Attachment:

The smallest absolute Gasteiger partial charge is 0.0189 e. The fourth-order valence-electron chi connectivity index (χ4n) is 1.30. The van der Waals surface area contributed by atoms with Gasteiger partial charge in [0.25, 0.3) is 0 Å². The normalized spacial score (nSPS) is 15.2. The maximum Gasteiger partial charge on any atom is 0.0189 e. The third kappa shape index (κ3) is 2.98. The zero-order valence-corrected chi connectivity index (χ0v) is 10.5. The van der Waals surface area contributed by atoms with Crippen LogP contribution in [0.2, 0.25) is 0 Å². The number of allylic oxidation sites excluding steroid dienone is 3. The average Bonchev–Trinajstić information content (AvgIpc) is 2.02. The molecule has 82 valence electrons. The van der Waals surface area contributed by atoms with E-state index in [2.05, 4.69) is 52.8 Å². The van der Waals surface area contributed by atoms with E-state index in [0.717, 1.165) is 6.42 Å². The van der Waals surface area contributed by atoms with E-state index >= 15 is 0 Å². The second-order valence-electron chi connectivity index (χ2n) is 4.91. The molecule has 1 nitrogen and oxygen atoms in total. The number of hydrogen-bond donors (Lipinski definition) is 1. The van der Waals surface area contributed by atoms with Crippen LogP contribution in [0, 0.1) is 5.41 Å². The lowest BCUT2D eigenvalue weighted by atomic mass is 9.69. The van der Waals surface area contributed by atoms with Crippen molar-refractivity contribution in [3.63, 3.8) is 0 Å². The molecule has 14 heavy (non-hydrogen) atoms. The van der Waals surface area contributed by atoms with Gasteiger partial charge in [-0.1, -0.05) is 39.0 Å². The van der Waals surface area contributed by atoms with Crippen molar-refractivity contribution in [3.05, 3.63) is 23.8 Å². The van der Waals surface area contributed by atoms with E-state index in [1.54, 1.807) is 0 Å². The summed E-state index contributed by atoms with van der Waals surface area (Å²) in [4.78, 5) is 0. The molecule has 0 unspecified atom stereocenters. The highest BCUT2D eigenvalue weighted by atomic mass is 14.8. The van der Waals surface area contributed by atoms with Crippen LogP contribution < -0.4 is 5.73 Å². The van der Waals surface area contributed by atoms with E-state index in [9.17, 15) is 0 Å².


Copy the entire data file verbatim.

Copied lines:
The smallest absolute Gasteiger partial charge is 0.0189 e. The fourth-order valence-electron chi connectivity index (χ4n) is 1.30. The van der Waals surface area contributed by atoms with Gasteiger partial charge in [0.25, 0.3) is 0 Å². The normalized spacial score (nSPS) is 15.2. The maximum Gasteiger partial charge on any atom is 0.0189 e. The third kappa shape index (κ3) is 2.98. The zero-order valence-corrected chi connectivity index (χ0v) is 10.5. The van der Waals surface area contributed by atoms with Crippen LogP contribution in [0.2, 0.25) is 0 Å². The number of allylic oxidation sites excluding steroid dienone is 3. The average Bonchev–Trinajstić information content (AvgIpc) is 2.02. The molecule has 82 valence electrons. The van der Waals surface area contributed by atoms with E-state index in [2.05, 4.69) is 52.8 Å². The van der Waals surface area contributed by atoms with E-state index in [0.717, 1.165) is 6.42 Å². The van der Waals surface area contributed by atoms with E-state index >= 15 is 0 Å². The second-order valence-electron chi connectivity index (χ2n) is 4.91. The molecule has 1 nitrogen and oxygen atoms in total. The number of hydrogen-bond donors (Lipinski definition) is 1. The van der Waals surface area contributed by atoms with Crippen LogP contribution in [0, 0.1) is 5.41 Å². The lowest BCUT2D eigenvalue weighted by atomic mass is 9.69. The van der Waals surface area contributed by atoms with Crippen molar-refractivity contribution in [3.63, 3.8) is 0 Å². The molecule has 14 heavy (non-hydrogen) atoms. The van der Waals surface area contributed by atoms with Gasteiger partial charge in [-0.1, -0.05) is 39.0 Å². The van der Waals surface area contributed by atoms with Crippen molar-refractivity contribution in [3.05, 3.63) is 23.8 Å². The van der Waals surface area contributed by atoms with E-state index in [1.54, 1.807) is 0 Å². The summed E-state index contributed by atoms with van der Waals surface area (Å²) in [4.78, 5) is 0. The molecule has 0 unspecified atom stereocenters. The highest BCUT2D eigenvalue weighted by atomic mass is 14.8. The van der Waals surface area contributed by atoms with Crippen LogP contribution < -0.4 is 5.73 Å². The van der Waals surface area contributed by atoms with E-state index in [9.17, 15) is 0 Å².